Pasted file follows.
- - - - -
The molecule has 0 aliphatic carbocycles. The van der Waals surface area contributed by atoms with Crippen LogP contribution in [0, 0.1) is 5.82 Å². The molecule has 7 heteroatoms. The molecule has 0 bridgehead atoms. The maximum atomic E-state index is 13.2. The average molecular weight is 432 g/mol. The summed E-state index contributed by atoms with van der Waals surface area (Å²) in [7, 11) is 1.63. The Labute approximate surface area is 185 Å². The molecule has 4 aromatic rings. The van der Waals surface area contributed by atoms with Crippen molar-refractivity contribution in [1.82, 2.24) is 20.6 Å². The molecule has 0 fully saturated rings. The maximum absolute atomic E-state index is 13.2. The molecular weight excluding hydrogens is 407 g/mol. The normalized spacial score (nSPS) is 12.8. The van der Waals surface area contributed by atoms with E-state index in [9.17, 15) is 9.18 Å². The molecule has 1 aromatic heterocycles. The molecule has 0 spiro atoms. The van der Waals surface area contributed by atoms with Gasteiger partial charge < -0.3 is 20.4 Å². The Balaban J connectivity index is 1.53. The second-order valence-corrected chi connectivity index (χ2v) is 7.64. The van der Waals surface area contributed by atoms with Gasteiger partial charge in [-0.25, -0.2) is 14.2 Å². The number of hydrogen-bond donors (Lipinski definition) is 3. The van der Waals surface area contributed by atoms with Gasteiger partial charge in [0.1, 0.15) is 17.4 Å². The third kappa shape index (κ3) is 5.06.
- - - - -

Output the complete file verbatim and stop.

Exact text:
The molecule has 0 aliphatic carbocycles. The van der Waals surface area contributed by atoms with Crippen LogP contribution in [0, 0.1) is 5.82 Å². The molecule has 7 heteroatoms. The molecule has 0 bridgehead atoms. The maximum atomic E-state index is 13.2. The average molecular weight is 432 g/mol. The summed E-state index contributed by atoms with van der Waals surface area (Å²) in [7, 11) is 1.63. The Labute approximate surface area is 185 Å². The molecule has 4 aromatic rings. The van der Waals surface area contributed by atoms with Crippen molar-refractivity contribution in [1.82, 2.24) is 20.6 Å². The molecule has 0 fully saturated rings. The maximum absolute atomic E-state index is 13.2. The molecular weight excluding hydrogens is 407 g/mol. The normalized spacial score (nSPS) is 12.8. The van der Waals surface area contributed by atoms with E-state index in [9.17, 15) is 9.18 Å². The molecule has 1 aromatic heterocycles. The molecule has 0 spiro atoms. The van der Waals surface area contributed by atoms with Gasteiger partial charge < -0.3 is 20.4 Å². The Balaban J connectivity index is 1.53. The second-order valence-corrected chi connectivity index (χ2v) is 7.64. The van der Waals surface area contributed by atoms with Gasteiger partial charge in [-0.25, -0.2) is 14.2 Å². The number of hydrogen-bond donors (Lipinski definition) is 3. The van der Waals surface area contributed by atoms with Gasteiger partial charge in [0.1, 0.15) is 17.4 Å². The third kappa shape index (κ3) is 5.06.